To those unfamiliar with the economic concept, all the recent talk among Canada's political class about "Dutch disease" may have left you wondering what nasty ailment had befallen the poor people of the Netherlands.
The term has gained new attention courtesy of NDP Opposition Leader Tom Mulcair, who insists the phenomenon applies to Canada. Mulcair claims that "Dutch disease" has hit the country, blaming energy exports from the Alberta oilsands for artificially raising the Canadian dollar and hollowing out the manufacturing industry.
Coined in an article in The Economist in 1977, the concept refers to the adverse economic effects that the discovery of large natural gas fields off of the coast of the Netherlands in the 1960s had on the country's manufacturing sector.
The theory goes that a boom in a natural resource sector can lead to an appreciation of a country's real exchange rate. That increase in the dollar value makes exports more expensive, and has an adverse effect on the manufacturing sector by making it less competitive.
Mulcair has said that while shifting international trade patterns are responsible for some of the 500,000 manufacturing jobs that have been lost in Canada, "everyone concludes that more than half of them are being lost because we’re maintaining the Canadian dollar artificially high."
Mulcair said the problem is the government is not enforcing legislation that would include the environmental costs of exploiting natural resources.
"Those statistics with regard to the overall losses of jobs in Canada are irrefutable," he said this week. "And they are directly related to the fact that we’re not enforcing federal [environmental] legislation."
His remarks, predictably, have angered provincial leaders in the West and put the Tory government in attack mode.
The issue ramped up on Thursday during a particularly heated question period, as the government used the opportunity to fire back at Mulcair, accusing him of being anti-West.
"I am wondering when the leader of the Opposition will apologize to western Canadians for suggesting the strength of the western Canadian economy is a disease on Canada," Heritage Minister James Moore said in the House of Commons.
"He attacks western Canada, he attacks our energy industry, he attacks all of the West and the great work that is being done by western Canadians to contribute to Canada's national unity. He should be ashamed of himself," he said.
Following question period, Mulcair said the problem is how the government is allowing the oilsands to develop, "without applying basic rules of sustainable development, without applying the one rule of sustainable development, which is polluter pays."
"If you don’t include those costs, we’re doing the same thing as if we had a factory where we were pushing the garbage into a river in the back. It’s not the real profit, it’s not the real price. That’s driving the Canadian dollar up,” Mulcair said.
Yet a recent study by the Institute for Research on Public Policy (IRPP) seems to refute some of what Mulcair has said.
The report,titled Dutch Disease or Failure to Compete a Diagnosis of Canada's Manufacturing Woes, concedes that Canada is suffering from a "mild case of the Dutch disease."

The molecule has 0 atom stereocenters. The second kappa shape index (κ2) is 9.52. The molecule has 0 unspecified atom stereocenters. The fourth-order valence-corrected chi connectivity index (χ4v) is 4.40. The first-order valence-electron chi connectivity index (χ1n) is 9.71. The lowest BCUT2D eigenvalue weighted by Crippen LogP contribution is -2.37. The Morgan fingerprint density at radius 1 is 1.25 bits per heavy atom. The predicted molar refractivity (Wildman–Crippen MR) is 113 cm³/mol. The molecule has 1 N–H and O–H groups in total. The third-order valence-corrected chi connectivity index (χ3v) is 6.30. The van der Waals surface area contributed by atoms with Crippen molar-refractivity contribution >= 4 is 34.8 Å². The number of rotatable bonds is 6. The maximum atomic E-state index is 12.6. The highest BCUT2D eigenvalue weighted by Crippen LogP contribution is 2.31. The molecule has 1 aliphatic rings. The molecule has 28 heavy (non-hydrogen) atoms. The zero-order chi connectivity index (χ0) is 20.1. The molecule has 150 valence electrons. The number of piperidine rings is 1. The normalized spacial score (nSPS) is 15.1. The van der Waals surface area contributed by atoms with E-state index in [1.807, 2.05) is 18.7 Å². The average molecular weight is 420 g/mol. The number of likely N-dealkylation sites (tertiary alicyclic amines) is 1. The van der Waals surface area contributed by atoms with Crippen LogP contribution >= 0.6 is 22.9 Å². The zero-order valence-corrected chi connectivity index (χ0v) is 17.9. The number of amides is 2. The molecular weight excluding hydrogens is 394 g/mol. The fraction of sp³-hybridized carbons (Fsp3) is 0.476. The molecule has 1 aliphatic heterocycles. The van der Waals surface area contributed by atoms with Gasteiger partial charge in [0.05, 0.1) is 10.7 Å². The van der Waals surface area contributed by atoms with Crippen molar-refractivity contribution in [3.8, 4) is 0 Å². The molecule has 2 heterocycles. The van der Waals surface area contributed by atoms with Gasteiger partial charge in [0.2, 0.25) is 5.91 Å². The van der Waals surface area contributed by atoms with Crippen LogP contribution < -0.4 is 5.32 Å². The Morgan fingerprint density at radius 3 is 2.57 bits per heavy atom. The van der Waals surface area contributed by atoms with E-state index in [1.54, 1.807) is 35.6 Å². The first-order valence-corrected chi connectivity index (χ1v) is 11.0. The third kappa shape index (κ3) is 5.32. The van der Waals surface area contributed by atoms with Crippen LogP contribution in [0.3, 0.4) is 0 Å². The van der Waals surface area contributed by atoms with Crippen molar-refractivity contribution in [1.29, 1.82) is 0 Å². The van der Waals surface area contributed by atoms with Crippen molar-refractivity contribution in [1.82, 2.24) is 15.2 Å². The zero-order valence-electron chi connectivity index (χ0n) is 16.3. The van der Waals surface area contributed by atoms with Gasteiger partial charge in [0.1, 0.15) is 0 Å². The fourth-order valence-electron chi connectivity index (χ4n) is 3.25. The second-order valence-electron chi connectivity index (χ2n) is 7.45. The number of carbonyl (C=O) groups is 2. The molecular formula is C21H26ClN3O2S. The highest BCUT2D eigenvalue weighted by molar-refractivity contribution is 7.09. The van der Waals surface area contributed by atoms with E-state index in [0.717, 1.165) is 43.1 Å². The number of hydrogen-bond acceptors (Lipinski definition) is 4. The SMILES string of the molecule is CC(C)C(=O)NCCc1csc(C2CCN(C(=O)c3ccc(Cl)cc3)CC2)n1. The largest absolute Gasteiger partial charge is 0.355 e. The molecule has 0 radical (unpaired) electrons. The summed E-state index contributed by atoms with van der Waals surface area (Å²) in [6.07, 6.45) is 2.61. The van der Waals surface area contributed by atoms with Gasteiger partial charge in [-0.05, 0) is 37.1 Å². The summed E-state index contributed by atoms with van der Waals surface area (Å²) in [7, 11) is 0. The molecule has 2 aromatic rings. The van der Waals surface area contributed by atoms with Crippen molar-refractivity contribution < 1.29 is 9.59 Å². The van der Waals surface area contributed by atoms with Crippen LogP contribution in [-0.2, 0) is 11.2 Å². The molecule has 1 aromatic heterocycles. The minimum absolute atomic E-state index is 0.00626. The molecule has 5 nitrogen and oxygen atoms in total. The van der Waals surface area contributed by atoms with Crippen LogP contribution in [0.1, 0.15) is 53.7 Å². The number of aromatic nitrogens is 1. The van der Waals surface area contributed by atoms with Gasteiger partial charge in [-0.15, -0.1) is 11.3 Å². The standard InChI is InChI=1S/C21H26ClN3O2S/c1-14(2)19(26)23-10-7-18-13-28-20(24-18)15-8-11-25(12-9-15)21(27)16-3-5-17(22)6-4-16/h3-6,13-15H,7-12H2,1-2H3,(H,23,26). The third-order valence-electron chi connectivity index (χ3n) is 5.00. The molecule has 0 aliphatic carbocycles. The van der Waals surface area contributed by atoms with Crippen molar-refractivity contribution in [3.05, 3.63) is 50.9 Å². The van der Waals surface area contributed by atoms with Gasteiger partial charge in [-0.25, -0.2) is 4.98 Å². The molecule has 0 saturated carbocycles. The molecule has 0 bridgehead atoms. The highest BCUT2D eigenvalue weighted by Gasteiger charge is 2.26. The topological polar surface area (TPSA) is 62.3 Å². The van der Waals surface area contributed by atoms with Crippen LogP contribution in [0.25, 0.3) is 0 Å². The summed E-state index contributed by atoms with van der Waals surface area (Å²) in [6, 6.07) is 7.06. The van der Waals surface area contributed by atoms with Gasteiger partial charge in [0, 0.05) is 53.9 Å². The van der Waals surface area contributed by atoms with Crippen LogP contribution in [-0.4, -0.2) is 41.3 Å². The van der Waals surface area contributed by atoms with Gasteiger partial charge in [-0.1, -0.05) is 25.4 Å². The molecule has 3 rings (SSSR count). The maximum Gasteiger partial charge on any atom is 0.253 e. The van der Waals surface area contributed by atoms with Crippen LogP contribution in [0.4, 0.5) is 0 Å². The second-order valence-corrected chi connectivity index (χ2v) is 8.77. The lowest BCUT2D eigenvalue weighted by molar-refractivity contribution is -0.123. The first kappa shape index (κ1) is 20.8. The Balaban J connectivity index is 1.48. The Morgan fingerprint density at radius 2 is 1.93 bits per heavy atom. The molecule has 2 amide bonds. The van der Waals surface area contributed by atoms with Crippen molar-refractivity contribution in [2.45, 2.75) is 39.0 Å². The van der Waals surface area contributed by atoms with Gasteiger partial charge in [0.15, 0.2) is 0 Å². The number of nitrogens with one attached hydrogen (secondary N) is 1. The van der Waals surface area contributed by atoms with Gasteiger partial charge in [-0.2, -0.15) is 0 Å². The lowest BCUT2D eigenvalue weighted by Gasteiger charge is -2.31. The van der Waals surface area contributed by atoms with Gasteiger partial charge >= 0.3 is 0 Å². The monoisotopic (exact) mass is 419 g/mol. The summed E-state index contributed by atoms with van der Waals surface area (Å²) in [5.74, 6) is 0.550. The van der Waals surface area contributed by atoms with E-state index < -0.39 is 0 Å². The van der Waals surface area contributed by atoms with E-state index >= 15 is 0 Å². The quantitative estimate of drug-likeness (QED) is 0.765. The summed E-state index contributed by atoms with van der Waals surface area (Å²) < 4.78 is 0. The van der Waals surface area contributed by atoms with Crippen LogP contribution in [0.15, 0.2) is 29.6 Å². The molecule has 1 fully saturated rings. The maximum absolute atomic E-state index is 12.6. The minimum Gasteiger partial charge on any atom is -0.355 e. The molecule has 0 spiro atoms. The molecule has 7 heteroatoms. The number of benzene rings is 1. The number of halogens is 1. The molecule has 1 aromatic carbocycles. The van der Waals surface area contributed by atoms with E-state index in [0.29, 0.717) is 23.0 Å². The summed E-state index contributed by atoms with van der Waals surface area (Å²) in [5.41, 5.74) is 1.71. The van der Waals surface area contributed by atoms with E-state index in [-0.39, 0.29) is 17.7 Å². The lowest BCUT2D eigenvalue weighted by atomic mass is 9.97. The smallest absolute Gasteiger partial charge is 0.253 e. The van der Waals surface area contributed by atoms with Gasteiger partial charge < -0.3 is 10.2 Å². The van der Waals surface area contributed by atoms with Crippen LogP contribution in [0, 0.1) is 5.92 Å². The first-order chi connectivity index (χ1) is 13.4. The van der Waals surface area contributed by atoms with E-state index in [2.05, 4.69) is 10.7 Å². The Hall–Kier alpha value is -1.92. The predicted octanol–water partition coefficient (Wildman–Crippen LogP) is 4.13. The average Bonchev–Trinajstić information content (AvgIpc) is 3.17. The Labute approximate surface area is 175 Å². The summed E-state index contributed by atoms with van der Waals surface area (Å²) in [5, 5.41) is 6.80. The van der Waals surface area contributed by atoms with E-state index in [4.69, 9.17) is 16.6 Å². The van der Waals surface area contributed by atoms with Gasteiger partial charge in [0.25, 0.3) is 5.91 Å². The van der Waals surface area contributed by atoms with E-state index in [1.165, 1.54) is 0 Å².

It says it has caused "small surmountable problems for most manufacturing industries and larger challenges for the public finances of resource-rich provinces."
But it also concludes that it's not the exchange rate causing these problems, as Mulcair suggests, but "sluggish productivity growth" and a downturn in domestic and global demand.
Of the 18 major manufacturing sectors studied in Canada, 11 saw a decline in output due to rising energy prices and the associated exchange rate increase, the report said. But 25 of 80 individual industries (which accounted for a quarter of manufacturing output) were adversely affected.
But the largest declines occurred in textiles, apparel and leather products, which account for less than two per cent of manufacturing output, the study found.
Mulcair's case has also been hurt by a recent StatsCan report that revealed manufacturing output rose in March by 1.9 per cent — the biggest gain since last September.
In a recent interview on CBC's The House with Evan Solomon, Bank of Canada governor Mark Carney suggested he doesn't buy into the view that Canada is suffering from "Dutch disease."
Carney acknowledged that Canada's exports have not been strong over the course of the last decade, in part, due to a loss of competitiveness because of the strength of the currency as well as poor productivity.
"But actually, overall, what's been more important than the competitiveness issue, the so-called 'Dutch Disease' issue — I don't subscribe to that, but if you want to put it in that box — what's been more important has been the markets our firms have been focused on," he said.
He said Canada has been focused on slow-growing markets with 85 per cent of our exports going to slow-growth advanced economies.
"Only eight per cent of our exports are targeted at the fast-growing emerging markets. That's something that needs to change because there are longer term trends," he said.
The IRPP report said that "Dutch disease" should be of concern only to the extent that it inflicts permanent damage on the rest of the economy.
"Even if a resource boom is more sustained... whether it causes lasting damage to the manufacturing sector or other sectors of the economy is a question to be answered empirically; permanent damage is not inevitable," the report said.
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